IBM’s research and development division is working with conservation non-profit The Freshwater Trust (TFT) and remote monitoring solution provider SweetSense to explore how blockchain can accurately monitor and track groundwater use.
IBM Research announced that the pilot project, which is jointly funded by the Water Foundation and the Gordon and Betty Moore Foundation, will demonstrate how blockchain technology and remote Internet of Things (IoT) sensors can accurately measure groundwater usage transparently, and in real-time in California’s Sacramento San Joaquin River Delta, one of the largest and most at risk aquifers in North America.
Water extraction data will be transmitted by IoT sensors to orbiting satellites and then to the IBM Blockchain Platform, which will record of all data exchanges or transactions made in an append-only, immutable ledger. Water consumers, including farmers, financers and regulators will all be able to monitor and track the use of groundwater to demonstrate how sustainable pumping levels can be achieved through the trading of groundwater use shares in the State of California. The system will also enable individual users who require groundwater amounts beyond their share cap to purchase groundwater shares from users who do not require all of their supply at a market-regulated rate.
“By remotely monitoring groundwater use using our sensors, we’re able to help improve and maintain sustainable access to water supplies for people, farmers, and livestock,” said Evan Thomas, CEO of SweetSense and Mortenson Chair of Global Engineering at the University of Colorado Boulder. “The work we’re doing in Africa is directly translatable to California. “Our research team at the University of Colorado will assist in modeling groundwater use through the sensor data and satellite detected rainfall and weather correlations.”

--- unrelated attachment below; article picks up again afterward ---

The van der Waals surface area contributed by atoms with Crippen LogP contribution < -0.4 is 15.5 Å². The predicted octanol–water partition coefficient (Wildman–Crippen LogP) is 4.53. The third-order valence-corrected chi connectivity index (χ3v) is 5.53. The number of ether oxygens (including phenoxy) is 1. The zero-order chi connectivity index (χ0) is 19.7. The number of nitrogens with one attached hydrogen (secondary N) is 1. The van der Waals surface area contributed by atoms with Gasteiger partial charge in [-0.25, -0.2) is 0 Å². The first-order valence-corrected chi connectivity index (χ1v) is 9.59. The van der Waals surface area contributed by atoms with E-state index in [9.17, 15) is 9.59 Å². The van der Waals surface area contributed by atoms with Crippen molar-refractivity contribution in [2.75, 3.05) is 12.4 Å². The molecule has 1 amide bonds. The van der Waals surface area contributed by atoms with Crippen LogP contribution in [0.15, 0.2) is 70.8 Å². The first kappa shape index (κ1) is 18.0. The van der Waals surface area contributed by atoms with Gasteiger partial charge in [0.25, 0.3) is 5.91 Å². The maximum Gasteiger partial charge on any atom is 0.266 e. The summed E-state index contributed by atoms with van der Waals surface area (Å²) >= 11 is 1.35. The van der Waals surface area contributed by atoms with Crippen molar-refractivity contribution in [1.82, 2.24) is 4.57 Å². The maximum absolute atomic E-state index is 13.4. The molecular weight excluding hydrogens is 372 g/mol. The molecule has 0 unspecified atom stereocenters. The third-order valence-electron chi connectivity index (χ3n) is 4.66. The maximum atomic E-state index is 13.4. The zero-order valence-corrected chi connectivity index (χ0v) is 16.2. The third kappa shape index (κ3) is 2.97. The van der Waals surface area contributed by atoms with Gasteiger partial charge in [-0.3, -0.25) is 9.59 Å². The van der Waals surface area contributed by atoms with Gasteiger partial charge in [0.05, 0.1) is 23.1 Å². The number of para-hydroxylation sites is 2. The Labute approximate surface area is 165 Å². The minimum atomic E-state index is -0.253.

SweetSense’s sensor technology is currently monitoring the groundwater supplies for over a million people in Kenya and Ethiopia, with plans to scale to 5 million by the end of the year. The sensors and the blockchain system will be piloted in River Delta, an area often referred to as the “nexus of California’s statewide water system.”
Dr. Solomon Assefa, Vice President, Emerging Market Solutions and Director, IBM Research – Africa, said that based on a research project in Kenya with USAID, the Millennium Water Alliance and other partners, they are now applying their expertise in building decision support systems for water management for surface and groundwater data aggregation, workflow optimization and analytics to address similar challenges in California.
“With the addition of the blockchain we can bridge critical trust and transparency gaps making it possible to build a robust, scalable and cost-efficient platform for managing precious groundwater supplies anywhere in the world,” Assefa said.
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